The Post, the new Steven Spielberg film out at midnight, has been sold as a parable for our own dark political times. Tracing The Washington Post’s 1971 publication of the Pentagon Papers, the movie portrays heroic media figures fighting to get the truth out in the face of a corrupt White House’s best efforts. The call of democratic duty to tell this story in 2017 was so great that Hollywood nobles Meryl Streep and Tom Hanks depicted legendary Post figures, Publisher Katharine Graham and Executive Editor Ben Bradlee, respectively.
Journalists, who gush over important stories about themselves, have painted The Post as an even more evocative love letter to journalism than 2015's Spotlight. But there’s been a faint rumbling in the background of the excitement, the type of annoying sound that theatergoers are warned against making lest they ruin the film for everyone else. It’s the sound of recipients of this very love letter harrumphing that The Post is—gasp!—inaccurate.
You may have noticed this in the to-be-sure asides squeezed into many mostly positive reviews. Critics waved their smarmy finger: It was in fact The New York Times that first published the Pentagon Papers! The Post wrote a mere day-two story! Former staffers of the Gray Lady, the guardian of the disinterested school of American journalism, have even complained about the lack of credit Hollywood is giving them in deliciously ironic interviews.
Times Executive Editor Dean Baquet similarly tut-tutted the film in an email to Poynter, a nonprofit that extolls the sort of journalistic virtues The Post would seem to highlight, published on Thursday:
I don’t think I will see it, despite entreaties from the film makers...The most courageous decision was made by Arthur Sulzberger (the current Times publisher’s late father, known as Punch) — to publish first and to bet his entire company. It was all he had. Graham deserves credit for much. But Arthur deserves more than the walk-on he gets. And it pains me that a generation won’t ever know the story of a publisher who bet his entire company on the most important journalism decision of an era.
First of all, you only have to watch the trailer to know that The Post acknowledges very openly that the Times broke the story. It’s not a secret the film is keeping. But more broadly, it’s worth pondering to what extent a film starring a pair of white Boomers will inform a generation about something that happened in 1971. (For what it’s worth, Spotlight was just the 74th highest-grossing film in 2015, per BoxOfficeMojo).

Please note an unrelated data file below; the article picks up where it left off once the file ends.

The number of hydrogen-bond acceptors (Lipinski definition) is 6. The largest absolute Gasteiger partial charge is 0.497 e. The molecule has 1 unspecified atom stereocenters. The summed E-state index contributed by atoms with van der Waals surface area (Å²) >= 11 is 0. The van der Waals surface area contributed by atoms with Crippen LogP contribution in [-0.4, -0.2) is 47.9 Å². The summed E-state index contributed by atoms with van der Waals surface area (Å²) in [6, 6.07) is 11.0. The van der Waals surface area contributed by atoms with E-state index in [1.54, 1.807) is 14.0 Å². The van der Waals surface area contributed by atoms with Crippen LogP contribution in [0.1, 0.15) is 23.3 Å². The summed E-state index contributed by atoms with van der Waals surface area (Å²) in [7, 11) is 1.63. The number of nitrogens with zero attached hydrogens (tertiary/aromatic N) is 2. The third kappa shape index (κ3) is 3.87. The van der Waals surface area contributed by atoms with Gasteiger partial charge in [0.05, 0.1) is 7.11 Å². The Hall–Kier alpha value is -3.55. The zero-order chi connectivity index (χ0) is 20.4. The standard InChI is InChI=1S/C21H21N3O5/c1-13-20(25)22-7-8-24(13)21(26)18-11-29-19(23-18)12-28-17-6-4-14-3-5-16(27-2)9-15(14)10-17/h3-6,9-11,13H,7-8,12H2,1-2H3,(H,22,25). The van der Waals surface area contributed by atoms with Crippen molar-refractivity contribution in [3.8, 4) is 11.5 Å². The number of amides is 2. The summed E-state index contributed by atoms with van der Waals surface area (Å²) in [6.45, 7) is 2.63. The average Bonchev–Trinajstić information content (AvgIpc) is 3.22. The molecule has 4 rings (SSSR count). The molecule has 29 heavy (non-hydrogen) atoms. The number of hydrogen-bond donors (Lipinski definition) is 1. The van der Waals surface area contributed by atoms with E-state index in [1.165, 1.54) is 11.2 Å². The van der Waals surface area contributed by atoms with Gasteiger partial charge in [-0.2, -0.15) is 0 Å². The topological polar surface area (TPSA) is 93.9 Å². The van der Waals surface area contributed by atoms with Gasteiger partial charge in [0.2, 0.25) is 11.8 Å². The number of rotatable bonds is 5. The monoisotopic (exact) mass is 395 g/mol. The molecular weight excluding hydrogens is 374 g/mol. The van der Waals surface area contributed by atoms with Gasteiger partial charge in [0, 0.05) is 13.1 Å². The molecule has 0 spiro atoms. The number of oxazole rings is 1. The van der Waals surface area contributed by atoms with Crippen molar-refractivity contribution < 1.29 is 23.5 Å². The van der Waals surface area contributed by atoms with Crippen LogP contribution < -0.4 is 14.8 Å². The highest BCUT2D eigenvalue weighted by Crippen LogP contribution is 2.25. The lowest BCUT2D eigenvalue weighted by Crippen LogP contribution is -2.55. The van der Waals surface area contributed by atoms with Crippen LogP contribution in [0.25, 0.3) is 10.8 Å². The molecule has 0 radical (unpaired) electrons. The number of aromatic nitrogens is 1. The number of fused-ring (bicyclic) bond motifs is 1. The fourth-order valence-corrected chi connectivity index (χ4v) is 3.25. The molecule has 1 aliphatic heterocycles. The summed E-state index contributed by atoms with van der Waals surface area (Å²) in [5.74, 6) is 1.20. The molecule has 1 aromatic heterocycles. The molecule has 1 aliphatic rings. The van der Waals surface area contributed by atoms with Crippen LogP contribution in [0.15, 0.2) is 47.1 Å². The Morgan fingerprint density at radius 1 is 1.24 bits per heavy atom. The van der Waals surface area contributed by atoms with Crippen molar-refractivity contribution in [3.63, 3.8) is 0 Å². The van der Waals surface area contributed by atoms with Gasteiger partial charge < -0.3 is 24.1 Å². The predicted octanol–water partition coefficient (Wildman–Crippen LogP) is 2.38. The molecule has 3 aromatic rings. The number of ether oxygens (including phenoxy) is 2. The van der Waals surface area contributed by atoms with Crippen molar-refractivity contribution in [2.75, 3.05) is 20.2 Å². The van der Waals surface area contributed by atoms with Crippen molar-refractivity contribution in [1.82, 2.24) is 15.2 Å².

There are also other ways to tell the story, like, say, in a widely circulated national newspaper. The Times itself published a detailed piece Wednesday, pegged to the release of The Post, laying out the history of the Pentagon Papers. It makes at least a half-dozen references to how the Times initially had the scoop. The paper’s review, meanwhile, includes a fat paragraph on “the real story,” adding later, “shaping a drama around a newspaper that didn’t break the story seems an odd path to Hollywood triumphalism.” Is that bitterness I detect?
Hanks and Streep have even fielded questions—from journalists—about the supposed snub in their relentlessly pro-media media tour for the pro-media film. “Well, [The Times] didn’t have Katharine Graham, in all honesty,” Hanks told The Washington Post. Imagine that: The story chosen by Spielberg, a famous moviemaker, made for a better movie.
It’s similar to how leaving out Bob Woodward and Carl Bernstein’s real-life screw-ups and ethical compromises while covering Watergate made All the President’s Men a better movie. And that’s not even to mention the film adaptation’s omission that Nixon was brought down by subpoena-wielding authorities as much as anything done by the press.
Has that affected public understanding of what actually happened during Watergate? Maybe. Would a similar myth emanating from The Post, a film with a strong female protagonist, be so bad at a time when media needs heroes? I’ll take the tradeoff. Only a tribe as insufferable as journalists would poke holes in artwork intended to be-knight them.
I haven’t seen The Post yet. (I was sent a screener of the movie, but I’m millennial scum and don’t have a DVD player on which to watch it. My editors saw it and pronounced it “fine.”) So I’ll see you in the theaters eating overpriced popcorn and warning my fellow journalists: Enjoy the film, or don’t, but at least don’t ruin it for the rest of us.